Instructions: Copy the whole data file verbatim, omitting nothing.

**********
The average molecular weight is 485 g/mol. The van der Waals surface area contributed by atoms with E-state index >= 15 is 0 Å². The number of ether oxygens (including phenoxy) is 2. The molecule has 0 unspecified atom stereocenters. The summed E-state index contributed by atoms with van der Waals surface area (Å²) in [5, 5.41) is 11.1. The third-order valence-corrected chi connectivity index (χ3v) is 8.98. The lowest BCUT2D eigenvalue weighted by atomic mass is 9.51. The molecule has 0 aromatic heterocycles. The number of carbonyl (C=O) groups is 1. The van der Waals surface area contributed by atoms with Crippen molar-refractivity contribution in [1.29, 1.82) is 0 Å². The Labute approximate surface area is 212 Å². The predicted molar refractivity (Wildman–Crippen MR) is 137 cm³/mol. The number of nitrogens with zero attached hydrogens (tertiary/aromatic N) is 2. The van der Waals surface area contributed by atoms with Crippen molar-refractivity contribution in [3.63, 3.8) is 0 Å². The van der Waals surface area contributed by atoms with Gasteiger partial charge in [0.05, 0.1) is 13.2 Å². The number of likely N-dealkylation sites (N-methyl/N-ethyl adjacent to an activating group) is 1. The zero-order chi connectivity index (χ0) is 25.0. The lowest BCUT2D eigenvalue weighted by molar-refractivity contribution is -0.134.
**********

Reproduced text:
The average molecular weight is 485 g/mol. The van der Waals surface area contributed by atoms with E-state index >= 15 is 0 Å². The number of ether oxygens (including phenoxy) is 2. The molecule has 0 unspecified atom stereocenters. The summed E-state index contributed by atoms with van der Waals surface area (Å²) in [5, 5.41) is 11.1. The third-order valence-corrected chi connectivity index (χ3v) is 8.98. The lowest BCUT2D eigenvalue weighted by atomic mass is 9.51. The molecule has 0 aromatic heterocycles. The number of carbonyl (C=O) groups is 1. The van der Waals surface area contributed by atoms with Crippen molar-refractivity contribution in [1.29, 1.82) is 0 Å². The Labute approximate surface area is 212 Å². The predicted molar refractivity (Wildman–Crippen MR) is 137 cm³/mol. The number of nitrogens with zero attached hydrogens (tertiary/aromatic N) is 2. The van der Waals surface area contributed by atoms with Crippen molar-refractivity contribution in [3.63, 3.8) is 0 Å². The van der Waals surface area contributed by atoms with Gasteiger partial charge in [0.05, 0.1) is 13.2 Å². The number of likely N-dealkylation sites (N-methyl/N-ethyl adjacent to an activating group) is 1. The zero-order chi connectivity index (χ0) is 25.0. The lowest BCUT2D eigenvalue weighted by molar-refractivity contribution is -0.134.